The rise of the wealthy renters – In San Francisco more households making over $150K/yr choose to rent than own.
One of the typical lines lobbied by cane wielding house humpers is that renters are low income households that simply have no choice but to rent. The implication is subtle on some fronts but others choose to use a 4×4 of clarity by saying renters are simply poor people. Clearly these Taco Tuesday Jimmy Buffet loving fans have failed to take a look at rental rates in San Francisco. They also use an outdated model of the world where Don Draper was the model of success puffing away long and hard on that cigarette. Even in “prime” neighborhoods I am surprised at the lack of tech knowledge by some of these people living in million dollar homes. Some folks just have a hard time seeing that they bought a lucky scratcher at the right time. In fact, new data shows a rise in wealthy renter households. And in places like San Francisco, there are actually more households making over $150,000 per year that choose to rent than own. Clearly a household that is pulling in $150,000 or more a year is not “dumb” or low income.
The rise of the wealthy renter
People that can pull in high income today see the same thing that we see when it comes to housing. Why are they going to buy a piece of crap and lock into a giant 30 year mortgage? In many cases, they are working for tech companies that come and go. The iPhone came out in 2007 and some people act as if it was out for 30 years (interesting that the iPhone came out in the year housing bubble 1.0 burst). Things change at a much faster pace today because of technology.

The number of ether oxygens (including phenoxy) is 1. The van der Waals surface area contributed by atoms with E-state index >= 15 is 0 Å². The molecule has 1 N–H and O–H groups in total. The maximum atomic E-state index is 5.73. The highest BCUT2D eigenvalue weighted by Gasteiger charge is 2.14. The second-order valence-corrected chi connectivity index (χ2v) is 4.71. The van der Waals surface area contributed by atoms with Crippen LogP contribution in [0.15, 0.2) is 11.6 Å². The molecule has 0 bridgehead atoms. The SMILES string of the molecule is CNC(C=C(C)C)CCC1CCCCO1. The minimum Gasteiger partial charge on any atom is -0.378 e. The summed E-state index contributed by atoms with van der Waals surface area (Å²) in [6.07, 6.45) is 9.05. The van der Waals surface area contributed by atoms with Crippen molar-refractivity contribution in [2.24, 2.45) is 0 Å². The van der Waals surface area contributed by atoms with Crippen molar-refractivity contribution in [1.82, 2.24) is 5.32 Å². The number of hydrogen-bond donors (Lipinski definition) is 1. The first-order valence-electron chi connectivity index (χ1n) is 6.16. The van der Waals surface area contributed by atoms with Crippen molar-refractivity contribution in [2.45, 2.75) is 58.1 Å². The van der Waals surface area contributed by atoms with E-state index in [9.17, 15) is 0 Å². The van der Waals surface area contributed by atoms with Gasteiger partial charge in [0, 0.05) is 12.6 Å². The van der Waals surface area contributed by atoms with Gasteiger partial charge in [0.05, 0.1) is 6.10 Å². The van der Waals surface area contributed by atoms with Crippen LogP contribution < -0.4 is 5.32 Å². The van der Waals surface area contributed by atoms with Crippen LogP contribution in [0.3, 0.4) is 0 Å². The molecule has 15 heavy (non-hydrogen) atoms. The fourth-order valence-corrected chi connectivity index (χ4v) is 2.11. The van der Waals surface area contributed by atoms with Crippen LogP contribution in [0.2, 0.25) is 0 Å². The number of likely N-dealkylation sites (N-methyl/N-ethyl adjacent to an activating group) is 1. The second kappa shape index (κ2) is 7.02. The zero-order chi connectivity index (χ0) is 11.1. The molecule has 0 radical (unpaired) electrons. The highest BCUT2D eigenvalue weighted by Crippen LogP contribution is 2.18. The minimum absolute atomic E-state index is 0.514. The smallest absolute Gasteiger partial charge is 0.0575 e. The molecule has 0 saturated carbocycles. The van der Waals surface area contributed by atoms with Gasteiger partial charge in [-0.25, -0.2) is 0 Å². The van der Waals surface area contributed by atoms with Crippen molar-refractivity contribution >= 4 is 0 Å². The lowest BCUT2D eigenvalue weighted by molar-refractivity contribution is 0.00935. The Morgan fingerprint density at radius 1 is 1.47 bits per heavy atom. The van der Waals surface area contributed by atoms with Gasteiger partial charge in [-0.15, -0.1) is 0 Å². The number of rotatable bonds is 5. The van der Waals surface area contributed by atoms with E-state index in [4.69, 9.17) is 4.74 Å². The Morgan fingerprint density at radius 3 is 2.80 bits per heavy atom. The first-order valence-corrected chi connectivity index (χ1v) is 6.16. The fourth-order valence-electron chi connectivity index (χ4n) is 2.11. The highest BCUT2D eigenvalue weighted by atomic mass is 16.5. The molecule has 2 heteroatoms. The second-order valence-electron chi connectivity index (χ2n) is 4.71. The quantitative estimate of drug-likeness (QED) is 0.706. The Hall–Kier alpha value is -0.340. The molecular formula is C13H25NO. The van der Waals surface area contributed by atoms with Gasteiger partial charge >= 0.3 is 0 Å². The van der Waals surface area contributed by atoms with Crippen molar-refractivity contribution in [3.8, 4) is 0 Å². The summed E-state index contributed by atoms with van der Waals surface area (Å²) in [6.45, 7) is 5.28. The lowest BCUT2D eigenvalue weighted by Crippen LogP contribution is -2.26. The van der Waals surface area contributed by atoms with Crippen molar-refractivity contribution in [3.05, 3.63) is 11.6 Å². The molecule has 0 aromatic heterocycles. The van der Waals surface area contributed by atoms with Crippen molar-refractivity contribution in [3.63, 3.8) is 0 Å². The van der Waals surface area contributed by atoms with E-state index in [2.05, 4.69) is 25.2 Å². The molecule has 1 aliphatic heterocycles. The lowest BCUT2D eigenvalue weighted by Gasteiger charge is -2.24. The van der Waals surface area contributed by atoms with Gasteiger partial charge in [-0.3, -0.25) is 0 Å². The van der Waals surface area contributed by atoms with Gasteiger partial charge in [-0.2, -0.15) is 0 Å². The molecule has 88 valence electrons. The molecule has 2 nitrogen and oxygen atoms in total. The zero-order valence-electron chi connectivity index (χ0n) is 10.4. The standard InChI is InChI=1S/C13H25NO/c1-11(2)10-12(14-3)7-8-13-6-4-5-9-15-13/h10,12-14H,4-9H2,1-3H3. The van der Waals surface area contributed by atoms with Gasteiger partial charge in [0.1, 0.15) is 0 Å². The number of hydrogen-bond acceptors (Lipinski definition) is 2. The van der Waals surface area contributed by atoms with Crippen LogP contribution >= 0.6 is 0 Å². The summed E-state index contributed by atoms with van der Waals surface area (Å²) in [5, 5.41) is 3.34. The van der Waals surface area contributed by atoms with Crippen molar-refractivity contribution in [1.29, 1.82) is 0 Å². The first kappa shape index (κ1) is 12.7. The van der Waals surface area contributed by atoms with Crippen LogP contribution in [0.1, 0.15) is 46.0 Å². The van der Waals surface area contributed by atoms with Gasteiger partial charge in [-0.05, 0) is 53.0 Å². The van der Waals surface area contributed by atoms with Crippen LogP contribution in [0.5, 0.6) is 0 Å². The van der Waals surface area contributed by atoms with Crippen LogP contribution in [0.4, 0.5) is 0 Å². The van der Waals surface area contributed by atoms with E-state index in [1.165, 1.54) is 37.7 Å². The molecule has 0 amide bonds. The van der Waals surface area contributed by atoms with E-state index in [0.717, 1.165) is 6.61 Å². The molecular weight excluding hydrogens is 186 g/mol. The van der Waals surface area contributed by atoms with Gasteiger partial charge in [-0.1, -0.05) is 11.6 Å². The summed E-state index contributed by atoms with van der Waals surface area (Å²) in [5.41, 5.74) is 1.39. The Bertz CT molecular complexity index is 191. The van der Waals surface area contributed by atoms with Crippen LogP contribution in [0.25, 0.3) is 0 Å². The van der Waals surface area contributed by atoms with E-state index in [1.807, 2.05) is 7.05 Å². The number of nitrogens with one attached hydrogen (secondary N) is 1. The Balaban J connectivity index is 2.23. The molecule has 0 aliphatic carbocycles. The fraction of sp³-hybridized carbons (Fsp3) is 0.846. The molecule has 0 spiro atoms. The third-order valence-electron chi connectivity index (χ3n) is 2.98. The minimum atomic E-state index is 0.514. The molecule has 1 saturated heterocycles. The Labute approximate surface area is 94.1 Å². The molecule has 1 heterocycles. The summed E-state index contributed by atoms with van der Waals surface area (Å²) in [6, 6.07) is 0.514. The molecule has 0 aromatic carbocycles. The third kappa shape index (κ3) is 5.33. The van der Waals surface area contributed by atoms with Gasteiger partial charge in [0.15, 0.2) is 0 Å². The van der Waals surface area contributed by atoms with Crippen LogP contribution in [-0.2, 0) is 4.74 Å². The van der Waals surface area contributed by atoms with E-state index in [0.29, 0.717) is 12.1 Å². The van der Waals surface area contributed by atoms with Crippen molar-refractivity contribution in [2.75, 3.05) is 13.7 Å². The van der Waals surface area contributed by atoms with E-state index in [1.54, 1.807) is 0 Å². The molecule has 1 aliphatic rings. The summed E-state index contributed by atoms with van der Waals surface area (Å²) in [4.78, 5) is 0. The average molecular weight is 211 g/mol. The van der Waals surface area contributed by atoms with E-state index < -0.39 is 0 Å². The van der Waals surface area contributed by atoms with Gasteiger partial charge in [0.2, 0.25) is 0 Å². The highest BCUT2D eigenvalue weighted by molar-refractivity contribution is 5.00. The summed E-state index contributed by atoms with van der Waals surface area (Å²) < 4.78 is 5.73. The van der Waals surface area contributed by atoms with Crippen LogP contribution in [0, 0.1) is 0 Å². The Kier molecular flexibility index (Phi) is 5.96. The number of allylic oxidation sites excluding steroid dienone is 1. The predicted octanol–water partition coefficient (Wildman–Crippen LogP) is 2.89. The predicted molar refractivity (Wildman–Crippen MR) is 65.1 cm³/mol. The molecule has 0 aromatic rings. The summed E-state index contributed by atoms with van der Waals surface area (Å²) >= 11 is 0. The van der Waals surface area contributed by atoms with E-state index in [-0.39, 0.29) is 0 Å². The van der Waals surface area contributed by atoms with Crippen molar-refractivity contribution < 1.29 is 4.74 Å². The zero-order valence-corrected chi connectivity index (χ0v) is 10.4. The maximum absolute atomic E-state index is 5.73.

The rise of high income households that choose to rent is something that is new:
“(RentCafe) In 2015, the number of renter-occupied households surpassed the number of owner-occupied households making over $150,000/yr (56,591 renter-occupied vs 54,445 owner-occupied housing units), a situation that is atypical, considering that overall in the U.S. there are 7 times more owner households in the top-income category than renter households. What San Francisco has going for it is a solid job market, with high-paying IT and finance jobs occupied by young highly-skilled professionals — a recipe for the typical profile of an affluent renter.”
So it is important to read the fine print. Of course there are more households across the US that own that are also of high income status. But San Francisco is not one of them. What is interesting is that there does seem to be a tech bias here. People that are connected and can do research probably are more cautious into buying an overpriced crap shack and saddling their life to a giant mortgage. They realize the decision is more nuanced than some realtor with a beer belly telling them “don’t over think this and buy!” – of course they fail to talk about the massive down payment and then the giant mortgage. For a $1.2 million San Francisco crap shack you are talking about a $240,000 down payment and you still have a $960,000 mortgage! It is very likely that this group appreciates history and hasn’t forgotten that 7,000,000+ households lost their homes to foreclosure in the last go around too. So is it any shock that San Francisco has so many wealthy renter households?
What is interesting however is that this increase of wealthy renters is also seen in less expensive markets:
Why would a wealthy household in Fort Worth or Phoenix decide to rent instead of buy? What is clear here is that there is a trend of high income households being more skeptical of the numbers and not buying the general mainstream propaganda. There is no renting lobby but there is definitely a housing lobby. I think this election proved many people wrong and that generally accepted ideas do change. And some people are hilarious. They assume Trump being a real estate person is going to look out for housing. But what they fail to mention is Trump is a high density loving skyscraper kind of real estate guy. How does this help the single family crap shack owner in Santa Monica or San Francisco?
So when you think of broke renters think of San Francisco. Apparently making $150,000 or more a year makes you a chump.